Click on the link at the top of the page to visit Craft Critique for comments, giveaways and more!

Toast the New Year with Shrink Plastic Wine Glass Charms

Reported by Heather Strenzwilk

In recent years, wine glass charms have become the “in” party accessory to mark your territory. They are widely available pre-made in a wide variety of themes and prices. But they can be easily handmade with jewelry findings and shrink plastic. What a way to add a personal touch! Imagine creating custom charms for New Year’s 2008 and sending your guests home with their own set of charms.

Shrink plastic (aka shrink) has come a long way since the Shrinky Dinks for kids in the 1970’s. After heating the plastic in the oven or with a heat gun, the resulting piece shrinks to about 40% of its original size and becomes 3 times thicker, it is durable and lightweight and is ideal for jewelry, among other things. Shrinky Dinks offer Frosted Ruff N’ Ready, Clear, Bright White, Black & Brown and Almond varieties. Geared toward children, they also offer several themed pre-printed sheets for coloring and cutting. The Ruff N’ Ready style is pre-textured which makes it ideal for coloring with colored pencils.

Joining the next generation of shrink plastic is Lucky Squirrel. Die hard crafters swear by Lucky Squirrel products which include: Clear, Translucent, Canvas White and Black and tools such as sanding blocks. All of these styles and smooth and sanding might be required. This plastic works well with ink, acrylic paint, colored pencil, chalk and permanent markers. Resulting pieces shrink evenly and have little distortion.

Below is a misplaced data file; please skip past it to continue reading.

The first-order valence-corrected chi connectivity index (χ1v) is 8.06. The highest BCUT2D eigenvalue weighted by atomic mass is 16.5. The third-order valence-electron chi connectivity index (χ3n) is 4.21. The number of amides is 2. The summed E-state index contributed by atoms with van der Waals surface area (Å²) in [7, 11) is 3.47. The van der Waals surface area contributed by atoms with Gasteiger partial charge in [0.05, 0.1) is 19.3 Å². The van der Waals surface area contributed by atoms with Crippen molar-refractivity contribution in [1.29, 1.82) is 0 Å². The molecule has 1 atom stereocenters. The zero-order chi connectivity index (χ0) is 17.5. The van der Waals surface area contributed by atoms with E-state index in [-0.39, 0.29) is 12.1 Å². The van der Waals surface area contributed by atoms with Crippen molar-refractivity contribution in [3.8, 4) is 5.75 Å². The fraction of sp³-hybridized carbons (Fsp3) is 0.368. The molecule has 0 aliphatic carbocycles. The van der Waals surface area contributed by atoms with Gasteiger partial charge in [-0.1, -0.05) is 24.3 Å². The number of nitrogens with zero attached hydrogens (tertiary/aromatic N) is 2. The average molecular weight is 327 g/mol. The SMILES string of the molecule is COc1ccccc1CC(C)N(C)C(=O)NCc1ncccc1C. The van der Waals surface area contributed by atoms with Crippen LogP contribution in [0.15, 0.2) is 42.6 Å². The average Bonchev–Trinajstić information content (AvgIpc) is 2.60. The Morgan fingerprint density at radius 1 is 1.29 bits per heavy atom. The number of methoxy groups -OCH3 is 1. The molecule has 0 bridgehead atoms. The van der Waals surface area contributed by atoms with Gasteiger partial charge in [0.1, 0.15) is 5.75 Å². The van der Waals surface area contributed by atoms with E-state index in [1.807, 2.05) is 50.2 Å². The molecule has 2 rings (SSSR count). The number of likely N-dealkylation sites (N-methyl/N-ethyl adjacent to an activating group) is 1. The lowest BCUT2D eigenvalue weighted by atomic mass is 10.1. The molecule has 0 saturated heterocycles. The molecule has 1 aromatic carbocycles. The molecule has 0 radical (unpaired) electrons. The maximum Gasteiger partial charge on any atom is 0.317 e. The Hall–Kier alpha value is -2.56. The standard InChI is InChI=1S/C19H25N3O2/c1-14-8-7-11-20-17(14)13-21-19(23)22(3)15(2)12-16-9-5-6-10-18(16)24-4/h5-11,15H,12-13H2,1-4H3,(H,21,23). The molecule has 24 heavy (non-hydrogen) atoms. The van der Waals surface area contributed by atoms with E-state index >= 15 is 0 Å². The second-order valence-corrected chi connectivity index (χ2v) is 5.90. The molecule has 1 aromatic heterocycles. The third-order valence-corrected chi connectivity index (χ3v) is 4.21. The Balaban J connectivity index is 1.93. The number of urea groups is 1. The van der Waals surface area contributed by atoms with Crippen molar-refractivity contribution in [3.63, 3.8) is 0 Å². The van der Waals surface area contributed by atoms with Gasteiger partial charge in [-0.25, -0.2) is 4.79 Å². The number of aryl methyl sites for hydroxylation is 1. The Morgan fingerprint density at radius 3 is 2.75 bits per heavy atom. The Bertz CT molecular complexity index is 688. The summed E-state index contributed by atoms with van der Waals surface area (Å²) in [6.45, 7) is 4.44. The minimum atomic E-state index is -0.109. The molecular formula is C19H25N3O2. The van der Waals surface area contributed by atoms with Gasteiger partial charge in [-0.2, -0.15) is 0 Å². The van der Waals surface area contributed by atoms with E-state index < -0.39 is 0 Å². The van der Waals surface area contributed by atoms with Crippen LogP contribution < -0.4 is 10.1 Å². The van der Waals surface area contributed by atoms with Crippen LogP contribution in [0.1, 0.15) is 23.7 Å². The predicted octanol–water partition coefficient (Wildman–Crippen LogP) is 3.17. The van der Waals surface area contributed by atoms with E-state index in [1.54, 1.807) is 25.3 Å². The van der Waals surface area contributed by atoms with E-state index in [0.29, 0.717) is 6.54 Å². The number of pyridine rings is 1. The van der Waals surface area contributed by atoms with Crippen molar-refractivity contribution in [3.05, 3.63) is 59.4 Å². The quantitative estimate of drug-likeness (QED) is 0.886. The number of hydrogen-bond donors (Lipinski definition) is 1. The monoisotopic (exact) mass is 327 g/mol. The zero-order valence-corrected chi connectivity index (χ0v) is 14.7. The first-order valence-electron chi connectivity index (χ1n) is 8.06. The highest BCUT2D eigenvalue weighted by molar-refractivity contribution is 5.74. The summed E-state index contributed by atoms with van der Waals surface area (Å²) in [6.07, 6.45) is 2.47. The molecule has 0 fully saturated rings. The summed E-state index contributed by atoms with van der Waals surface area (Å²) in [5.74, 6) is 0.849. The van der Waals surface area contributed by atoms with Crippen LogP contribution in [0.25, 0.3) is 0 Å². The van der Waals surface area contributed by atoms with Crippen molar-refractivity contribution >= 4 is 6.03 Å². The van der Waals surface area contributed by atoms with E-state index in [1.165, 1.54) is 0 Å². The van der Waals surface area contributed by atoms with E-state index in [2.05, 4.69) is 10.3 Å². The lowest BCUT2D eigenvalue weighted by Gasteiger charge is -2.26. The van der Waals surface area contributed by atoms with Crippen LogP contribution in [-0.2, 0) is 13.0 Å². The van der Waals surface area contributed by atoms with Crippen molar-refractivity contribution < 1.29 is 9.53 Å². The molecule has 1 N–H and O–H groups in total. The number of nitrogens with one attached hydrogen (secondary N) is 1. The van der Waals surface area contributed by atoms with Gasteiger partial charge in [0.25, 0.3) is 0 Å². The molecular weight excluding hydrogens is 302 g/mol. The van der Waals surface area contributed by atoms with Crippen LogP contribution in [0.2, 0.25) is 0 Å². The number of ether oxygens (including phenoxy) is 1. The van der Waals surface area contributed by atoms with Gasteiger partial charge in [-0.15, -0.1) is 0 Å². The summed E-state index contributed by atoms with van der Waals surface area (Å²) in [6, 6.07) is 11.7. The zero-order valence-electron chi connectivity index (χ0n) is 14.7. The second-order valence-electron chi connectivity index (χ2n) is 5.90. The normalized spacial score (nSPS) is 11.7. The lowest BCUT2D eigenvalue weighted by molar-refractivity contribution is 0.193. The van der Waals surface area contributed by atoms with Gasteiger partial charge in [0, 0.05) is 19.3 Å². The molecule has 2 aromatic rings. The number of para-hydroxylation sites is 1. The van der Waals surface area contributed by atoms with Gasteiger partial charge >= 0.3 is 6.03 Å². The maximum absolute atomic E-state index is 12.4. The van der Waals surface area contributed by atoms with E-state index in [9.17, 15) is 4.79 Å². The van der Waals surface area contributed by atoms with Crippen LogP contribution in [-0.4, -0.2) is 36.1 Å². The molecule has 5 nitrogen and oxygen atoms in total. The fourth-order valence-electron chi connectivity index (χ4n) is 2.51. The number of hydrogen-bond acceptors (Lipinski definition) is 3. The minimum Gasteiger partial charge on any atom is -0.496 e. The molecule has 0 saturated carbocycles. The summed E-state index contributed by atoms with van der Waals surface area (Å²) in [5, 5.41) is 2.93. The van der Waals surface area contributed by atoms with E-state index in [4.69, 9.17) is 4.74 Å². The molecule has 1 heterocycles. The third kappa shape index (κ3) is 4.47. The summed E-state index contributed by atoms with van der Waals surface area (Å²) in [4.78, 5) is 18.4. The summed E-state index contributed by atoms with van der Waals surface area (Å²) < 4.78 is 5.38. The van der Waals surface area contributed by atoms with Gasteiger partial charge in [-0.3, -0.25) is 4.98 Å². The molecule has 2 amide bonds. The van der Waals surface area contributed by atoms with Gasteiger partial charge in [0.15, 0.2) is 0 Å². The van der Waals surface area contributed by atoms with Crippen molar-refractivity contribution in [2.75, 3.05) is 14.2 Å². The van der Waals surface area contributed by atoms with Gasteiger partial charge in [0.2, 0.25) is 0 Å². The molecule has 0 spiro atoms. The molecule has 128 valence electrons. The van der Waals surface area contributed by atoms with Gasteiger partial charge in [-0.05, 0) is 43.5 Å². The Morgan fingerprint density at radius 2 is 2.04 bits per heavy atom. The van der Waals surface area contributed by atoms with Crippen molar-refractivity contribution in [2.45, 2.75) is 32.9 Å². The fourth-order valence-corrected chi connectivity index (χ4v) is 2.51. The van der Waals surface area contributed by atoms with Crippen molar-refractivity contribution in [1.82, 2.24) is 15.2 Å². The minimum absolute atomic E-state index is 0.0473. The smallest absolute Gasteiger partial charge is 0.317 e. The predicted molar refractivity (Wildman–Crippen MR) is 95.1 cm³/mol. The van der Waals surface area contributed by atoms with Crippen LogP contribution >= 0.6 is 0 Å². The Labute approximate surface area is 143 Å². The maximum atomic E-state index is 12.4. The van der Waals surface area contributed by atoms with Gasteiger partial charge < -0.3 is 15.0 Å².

I became hooked on Shrinky Dinks when I was a kid and rediscovered shrink plastic again as an adult. Learning to sand shrink plastic has taken some practice because it takes just the right amount of pressure. I struggled with regular sandpaper until I ordered a Sanding Block from Lucky Squirrel. Not only is it easier to hold, but it has the right grit for the job. They come in a pack of 2 and I use one for black shrink only and the other block for everything else. Essentially you sand in one direction, turn the sheet 90 degrees and sand the other direction, resulting in a cross hair pattern. The idea is to remove the shine by giving the pre-shrunken plastic some tooth. I always sand very lightly because I can always sand more but you can’t undo it and too much sanding may result in stamped images becoming feathered.


Speaking of stamping on shrink plastic, you’ll want to use a permanent, crafter’s or heat-set ink. I have used Memories, Brilliance and ColorBox Crafter’s Ink. Memories Ink stamps a clean crisp image the black especially is good for solid image stamps. I also gave high marks to Brilliance Ink which I used on the Chinese coins sample. Brilliance ink isn’t heat set until the piece is shrunken so mistakes can be corrected. I have had mixed results with Crafter’s Ink because it is a thinner ink and I have had issues with it feathering.